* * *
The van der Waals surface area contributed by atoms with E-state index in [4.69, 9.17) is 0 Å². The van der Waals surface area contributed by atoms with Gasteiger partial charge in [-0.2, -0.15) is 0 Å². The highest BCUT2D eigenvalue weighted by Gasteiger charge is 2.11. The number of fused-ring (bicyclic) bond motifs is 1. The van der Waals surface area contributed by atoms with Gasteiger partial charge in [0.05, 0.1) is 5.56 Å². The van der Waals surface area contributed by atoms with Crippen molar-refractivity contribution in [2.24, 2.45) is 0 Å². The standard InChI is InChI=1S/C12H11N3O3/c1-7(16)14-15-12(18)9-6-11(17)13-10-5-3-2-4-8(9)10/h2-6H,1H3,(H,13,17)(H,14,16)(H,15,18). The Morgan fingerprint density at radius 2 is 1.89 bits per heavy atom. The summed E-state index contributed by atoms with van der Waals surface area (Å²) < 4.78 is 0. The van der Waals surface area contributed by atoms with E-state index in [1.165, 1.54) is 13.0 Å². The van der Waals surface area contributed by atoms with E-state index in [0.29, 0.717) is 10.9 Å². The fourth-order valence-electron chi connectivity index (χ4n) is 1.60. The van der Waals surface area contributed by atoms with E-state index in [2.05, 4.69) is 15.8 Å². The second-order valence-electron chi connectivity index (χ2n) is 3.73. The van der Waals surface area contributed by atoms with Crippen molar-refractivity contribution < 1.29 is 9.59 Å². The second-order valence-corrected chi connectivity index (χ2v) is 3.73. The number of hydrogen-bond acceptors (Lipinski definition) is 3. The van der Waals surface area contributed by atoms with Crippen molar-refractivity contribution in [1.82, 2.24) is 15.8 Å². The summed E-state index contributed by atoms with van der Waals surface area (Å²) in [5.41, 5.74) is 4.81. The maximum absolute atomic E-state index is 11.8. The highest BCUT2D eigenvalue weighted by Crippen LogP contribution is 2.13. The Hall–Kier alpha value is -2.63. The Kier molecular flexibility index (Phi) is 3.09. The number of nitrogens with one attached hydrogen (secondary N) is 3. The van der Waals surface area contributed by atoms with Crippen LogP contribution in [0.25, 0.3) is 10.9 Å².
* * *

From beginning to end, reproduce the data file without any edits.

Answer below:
The van der Waals surface area contributed by atoms with E-state index in [4.69, 9.17) is 0 Å². The van der Waals surface area contributed by atoms with Gasteiger partial charge in [-0.2, -0.15) is 0 Å². The highest BCUT2D eigenvalue weighted by Gasteiger charge is 2.11. The number of fused-ring (bicyclic) bond motifs is 1. The van der Waals surface area contributed by atoms with Gasteiger partial charge in [0.05, 0.1) is 5.56 Å². The van der Waals surface area contributed by atoms with Crippen molar-refractivity contribution in [2.24, 2.45) is 0 Å². The standard InChI is InChI=1S/C12H11N3O3/c1-7(16)14-15-12(18)9-6-11(17)13-10-5-3-2-4-8(9)10/h2-6H,1H3,(H,13,17)(H,14,16)(H,15,18). The Morgan fingerprint density at radius 2 is 1.89 bits per heavy atom. The summed E-state index contributed by atoms with van der Waals surface area (Å²) < 4.78 is 0. The van der Waals surface area contributed by atoms with E-state index in [1.165, 1.54) is 13.0 Å². The van der Waals surface area contributed by atoms with E-state index in [0.29, 0.717) is 10.9 Å². The fourth-order valence-electron chi connectivity index (χ4n) is 1.60. The van der Waals surface area contributed by atoms with E-state index in [2.05, 4.69) is 15.8 Å². The second-order valence-electron chi connectivity index (χ2n) is 3.73. The van der Waals surface area contributed by atoms with Crippen molar-refractivity contribution < 1.29 is 9.59 Å². The second-order valence-corrected chi connectivity index (χ2v) is 3.73. The number of hydrogen-bond acceptors (Lipinski definition) is 3. The van der Waals surface area contributed by atoms with Crippen molar-refractivity contribution in [1.82, 2.24) is 15.8 Å². The summed E-state index contributed by atoms with van der Waals surface area (Å²) in [5.41, 5.74) is 4.81. The maximum absolute atomic E-state index is 11.8. The highest BCUT2D eigenvalue weighted by Crippen LogP contribution is 2.13. The Hall–Kier alpha value is -2.63. The Kier molecular flexibility index (Phi) is 3.09. The number of nitrogens with one attached hydrogen (secondary N) is 3. The van der Waals surface area contributed by atoms with Crippen LogP contribution in [0.25, 0.3) is 10.9 Å².